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South Korea-U.S. Defense Talks

#Issues l 2019-06-06

Korea, Today and Tomorrow

© YONHAP News

South Korean Defense Minister Jeong Kyung-doo held a meeting with acting U.S. Defense Secretary Patrick Shanahan in Seoul on June 3rd to discuss major bilateral issues, including cooperation for security conditions on the Korean Peninsula, their combined military drills in the second half of the year and the transfer of wartime operational control.  Here’s Yang Wook, senior researcher at the Korea Defense and Security Forum, to give his analysis about the recent defense ministers’ talks. 


During their talks, the South Korean and American defense chiefs discussed a wide range of alliance issues. The discussion topics included the reduced or suspended combined military drills between the two allies as well as the schedule and conditions for an envisioned transfer of wartime operational control from the U.S. to South Korea. 


Monday’s meeting between Jeong and Shanahan was the second one following their first in Washington in April, and it was Shanahan’s first visit to South Korea since taking the post of acting defense chief. Shanahan’s visit came on the heels of his attendance at a regional security forum in Singapore. 


The agreement reached between the two defense officials during the Seoul meeting included the relocation of the headquarters of the South Korea-U.S. Combined Forces Command, now in Seoul, to the U.S. Forces Korea’s Camp Humphreys base in Pyeongtaek. 


Initially, South Korea and the U.S. agreed to move the Combined Forces Command or CFC to the compound of the Korean Ministry of National Defense in Yongsan, Seoul. Under the request of the U.S., however, they finally agreed that the CFC, a large-scale organization, would move to the American base in Pyeongtaek to make the most of the facilities there.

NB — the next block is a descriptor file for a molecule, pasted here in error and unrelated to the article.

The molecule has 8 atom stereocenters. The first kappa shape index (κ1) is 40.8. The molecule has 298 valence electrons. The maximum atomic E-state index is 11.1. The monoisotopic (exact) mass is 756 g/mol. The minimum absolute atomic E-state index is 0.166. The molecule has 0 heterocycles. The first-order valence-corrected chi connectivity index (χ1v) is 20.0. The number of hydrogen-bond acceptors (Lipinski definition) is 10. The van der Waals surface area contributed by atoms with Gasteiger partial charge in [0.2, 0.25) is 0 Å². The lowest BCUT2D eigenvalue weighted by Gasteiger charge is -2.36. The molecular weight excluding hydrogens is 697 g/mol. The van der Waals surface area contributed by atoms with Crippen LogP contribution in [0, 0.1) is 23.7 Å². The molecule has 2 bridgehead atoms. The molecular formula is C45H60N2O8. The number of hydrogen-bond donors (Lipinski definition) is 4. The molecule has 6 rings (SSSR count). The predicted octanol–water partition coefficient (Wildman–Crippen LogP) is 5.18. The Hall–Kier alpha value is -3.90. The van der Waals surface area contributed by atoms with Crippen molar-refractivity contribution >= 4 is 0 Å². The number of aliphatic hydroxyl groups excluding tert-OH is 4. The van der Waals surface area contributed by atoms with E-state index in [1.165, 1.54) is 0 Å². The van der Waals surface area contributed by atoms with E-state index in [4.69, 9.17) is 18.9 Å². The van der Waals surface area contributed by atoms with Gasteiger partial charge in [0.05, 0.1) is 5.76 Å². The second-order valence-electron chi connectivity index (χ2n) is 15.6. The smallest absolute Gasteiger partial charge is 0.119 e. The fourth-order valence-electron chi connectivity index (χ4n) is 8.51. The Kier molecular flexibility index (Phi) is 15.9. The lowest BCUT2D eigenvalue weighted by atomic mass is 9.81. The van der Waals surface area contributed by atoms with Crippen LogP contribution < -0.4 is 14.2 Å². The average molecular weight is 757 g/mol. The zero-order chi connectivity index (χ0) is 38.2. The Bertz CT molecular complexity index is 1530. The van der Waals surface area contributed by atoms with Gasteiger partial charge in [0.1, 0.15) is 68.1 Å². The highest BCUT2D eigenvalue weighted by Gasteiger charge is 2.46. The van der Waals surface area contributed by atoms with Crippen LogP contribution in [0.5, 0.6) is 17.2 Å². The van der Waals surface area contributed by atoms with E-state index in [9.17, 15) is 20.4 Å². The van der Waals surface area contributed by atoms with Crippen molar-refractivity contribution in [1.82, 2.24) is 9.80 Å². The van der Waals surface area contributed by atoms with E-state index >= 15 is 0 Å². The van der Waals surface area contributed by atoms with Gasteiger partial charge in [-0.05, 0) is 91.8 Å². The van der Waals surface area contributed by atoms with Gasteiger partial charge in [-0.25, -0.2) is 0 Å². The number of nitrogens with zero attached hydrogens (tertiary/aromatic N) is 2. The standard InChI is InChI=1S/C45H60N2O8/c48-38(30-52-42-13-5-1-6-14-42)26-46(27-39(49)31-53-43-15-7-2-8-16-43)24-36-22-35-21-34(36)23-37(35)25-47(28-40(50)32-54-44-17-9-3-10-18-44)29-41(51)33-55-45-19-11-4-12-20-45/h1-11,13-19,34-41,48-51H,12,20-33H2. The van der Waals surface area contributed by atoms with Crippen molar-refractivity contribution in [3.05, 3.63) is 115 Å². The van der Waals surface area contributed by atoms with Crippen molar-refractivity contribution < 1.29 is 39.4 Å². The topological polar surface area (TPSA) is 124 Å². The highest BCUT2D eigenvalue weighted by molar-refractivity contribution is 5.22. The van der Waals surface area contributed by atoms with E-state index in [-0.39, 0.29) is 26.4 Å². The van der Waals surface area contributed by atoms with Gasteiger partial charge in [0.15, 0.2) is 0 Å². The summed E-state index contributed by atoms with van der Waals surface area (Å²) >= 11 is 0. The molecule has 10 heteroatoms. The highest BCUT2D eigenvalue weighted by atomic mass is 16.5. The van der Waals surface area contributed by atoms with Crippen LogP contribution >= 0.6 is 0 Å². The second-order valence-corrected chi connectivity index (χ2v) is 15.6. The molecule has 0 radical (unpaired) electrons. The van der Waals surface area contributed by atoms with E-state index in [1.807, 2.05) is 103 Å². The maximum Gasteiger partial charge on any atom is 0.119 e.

Some doubt that the CFC positioned within the U.S. base will function effectively, especially in regards to Seoul’s preparations to take over wartime operational control or OPCON of its armed forces.  But basically, the CFC is equally shared by the two allies, and I don’t think the relocation move is in discord with the true nature of the bilateral alliance. 

When South Korea and the U.S. first agreed on the Yongsan Relocation Plan back in 2004, the CFC was set to move to Pyeongtaek. But the two sides agreed in 2014 to postpone the transfer of wartime OPCON indefinitely, and the CFC remained in Seoul. As the Moon Jae-in government pushed for the transfer again in 2017, Seoul and Washington agreed to relocate the CFC to the nearby Korean Defense Ministry compound for smooth communication between the chairman of the Joint Chiefs of Staff and the CFC. Now that the two sides have agreed to move the command outside of Seoul to Pyeongtaek, there are concerns that it might be difficult for both sides to maintain close communication and cooperation. 


Apparently with these concerns in mind, the Defense Ministry in Seoul said that the two countries decided on the relocation plan in consideration of four factors including operational efficiency, time and cost. The ministry added that the militaries of the two allies would closely cooperate for plan’s smooth implementation. 


In another agreement, a Korean four-star general, not the chairman of the Joint Chiefs of Staff in Seoul, will separately head a new Korea-U.S. joint military command once wartime control transfer is completed.